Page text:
Stan Carpenter, chancellor of the Nebraska State College System, told the graduates of Chadron State College to embrace change as they begin life as bachelor’s degree holders.
Carpenter, who supervises the operation of Chadron State, Peru State and Wayne State Colleges, interspersed both humorous and serious points as he spoke to the capacity crowd in the Amrstrong Physical Education Building on Saturday, May 5.
He told the graduates that, as new degree holders, they may be primed for new experiences, but that they will likely find comfort in “the familiar” as time goes on. He cautioned them to keep an open mind to change, and said that people who resist it often become bullies in the workplace.
“You can’t imagine the number of times I have heard, ‘But, we have always done it that way,’” Carpenter said. “I beg you, don’t ever say that. It was Albert Einstein who said that the definition of insanity is doing the same thing over and over and expecting different results. Don’t let that apply to you. Don’t get stuck in a rut.”
To make his point, the chancellor told about the advancements of 1971, the year he earned his bachelor’s degree. They include the right to vote for 18-year-olds, the first pocket calculator and soft contact lenses.
“Can you imagine where we would be today if no one challenged the belief that the world was flat? Or that it was impossible to fly?”
Carpenter also reassured the graduates that they are on the right path. He said they were wise in their decision to earn their degrees, and quoted statistics of earning power of college graduates compared to others.
“Recent research indicates that a bachelor’s degree results in a person earning $1.6 million more in a 40-year career. That is $40,000 more per year than someone with only a high school diploma. And while I am at it, research indicates that as college graduates, you will participate in more leisure activities and also save more of your earnings.”
Regarding the importance of career choice, Carpenter passed along a message from a commencement speech that was delivered by the late Steve Jobs. He told the graduates that the only way to be truly satisfied is to do what they believe is great work.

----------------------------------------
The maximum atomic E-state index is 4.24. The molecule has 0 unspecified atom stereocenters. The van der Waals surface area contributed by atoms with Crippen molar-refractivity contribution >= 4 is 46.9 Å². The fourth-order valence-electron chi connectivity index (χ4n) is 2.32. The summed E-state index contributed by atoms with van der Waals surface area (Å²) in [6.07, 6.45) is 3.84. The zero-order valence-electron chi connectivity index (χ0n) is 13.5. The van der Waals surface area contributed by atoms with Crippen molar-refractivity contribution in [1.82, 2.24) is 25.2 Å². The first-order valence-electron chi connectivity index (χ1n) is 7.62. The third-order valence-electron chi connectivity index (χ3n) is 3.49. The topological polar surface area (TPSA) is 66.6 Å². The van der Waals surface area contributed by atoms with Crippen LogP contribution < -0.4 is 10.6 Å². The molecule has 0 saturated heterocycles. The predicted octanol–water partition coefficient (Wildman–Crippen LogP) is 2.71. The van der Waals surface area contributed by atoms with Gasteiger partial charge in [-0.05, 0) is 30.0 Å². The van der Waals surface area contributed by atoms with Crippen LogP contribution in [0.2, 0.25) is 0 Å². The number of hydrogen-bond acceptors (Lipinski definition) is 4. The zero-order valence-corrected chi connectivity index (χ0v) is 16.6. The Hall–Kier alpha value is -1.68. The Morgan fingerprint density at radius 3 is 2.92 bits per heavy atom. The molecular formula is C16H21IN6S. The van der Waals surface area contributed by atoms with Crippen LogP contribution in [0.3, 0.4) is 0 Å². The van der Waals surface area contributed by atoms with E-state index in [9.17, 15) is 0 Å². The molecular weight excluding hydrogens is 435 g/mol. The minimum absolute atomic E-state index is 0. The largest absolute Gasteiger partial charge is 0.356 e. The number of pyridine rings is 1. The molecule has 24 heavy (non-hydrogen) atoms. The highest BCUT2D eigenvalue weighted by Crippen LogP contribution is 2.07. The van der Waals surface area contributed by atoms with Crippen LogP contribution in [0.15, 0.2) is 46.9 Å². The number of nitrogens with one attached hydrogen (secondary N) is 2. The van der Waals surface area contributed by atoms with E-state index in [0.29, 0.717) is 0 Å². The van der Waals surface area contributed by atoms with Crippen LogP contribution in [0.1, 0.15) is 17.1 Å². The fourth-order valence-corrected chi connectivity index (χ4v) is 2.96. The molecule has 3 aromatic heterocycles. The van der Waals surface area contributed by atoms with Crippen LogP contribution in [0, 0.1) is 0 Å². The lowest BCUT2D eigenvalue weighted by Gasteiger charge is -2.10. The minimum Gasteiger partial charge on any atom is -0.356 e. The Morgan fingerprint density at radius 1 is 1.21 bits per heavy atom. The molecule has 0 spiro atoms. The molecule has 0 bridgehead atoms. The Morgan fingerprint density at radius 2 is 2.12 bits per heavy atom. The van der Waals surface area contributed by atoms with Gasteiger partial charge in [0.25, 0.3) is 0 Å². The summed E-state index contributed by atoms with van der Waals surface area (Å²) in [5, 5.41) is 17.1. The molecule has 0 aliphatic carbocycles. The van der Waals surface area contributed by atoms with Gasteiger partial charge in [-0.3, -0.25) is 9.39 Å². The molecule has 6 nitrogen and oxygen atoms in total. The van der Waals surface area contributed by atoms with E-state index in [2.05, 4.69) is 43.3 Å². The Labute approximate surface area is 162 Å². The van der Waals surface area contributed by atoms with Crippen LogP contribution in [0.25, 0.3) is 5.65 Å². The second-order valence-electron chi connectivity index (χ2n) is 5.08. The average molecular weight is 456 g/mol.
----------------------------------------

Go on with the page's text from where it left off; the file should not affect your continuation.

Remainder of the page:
“Your time is limited, so don’t waste it living someone else’s life,” he said.
Carpenter also told the meaning of graduation ceremonies, and their history dating back to Harvard’s first in 1642.
“The ceremony today, here at Chadron, is our way of recognizing the time and energy you have invested along with the hard work it took to get you to this celebration,” he said.
CSC conferred bachelor’s degrees to 244 graduates during the ceremony, which was the second of the day's two commencement exercises. In addition to Carpenter’s address, graduates Christine Aye of Rangoon, Burma, and James Bahensky of Anselmo, delivered “moments of reflection.”
In opening the address, Carpenter thanked CSC President Janie Park, who is retiring effective May 11. She presided over CSC’s commencement activities for the final time Saturday.
He also spoke of the beauty of the Pine Ridge region, which he said is enhanced by presence of CSC.
“Different from the eastern part of the state, the hills, the bluffs, the timber – and especially the lack of humidity – remind me of the greatness of this part of Nebraska,” he said.
—Justin Haag, CSC Information Services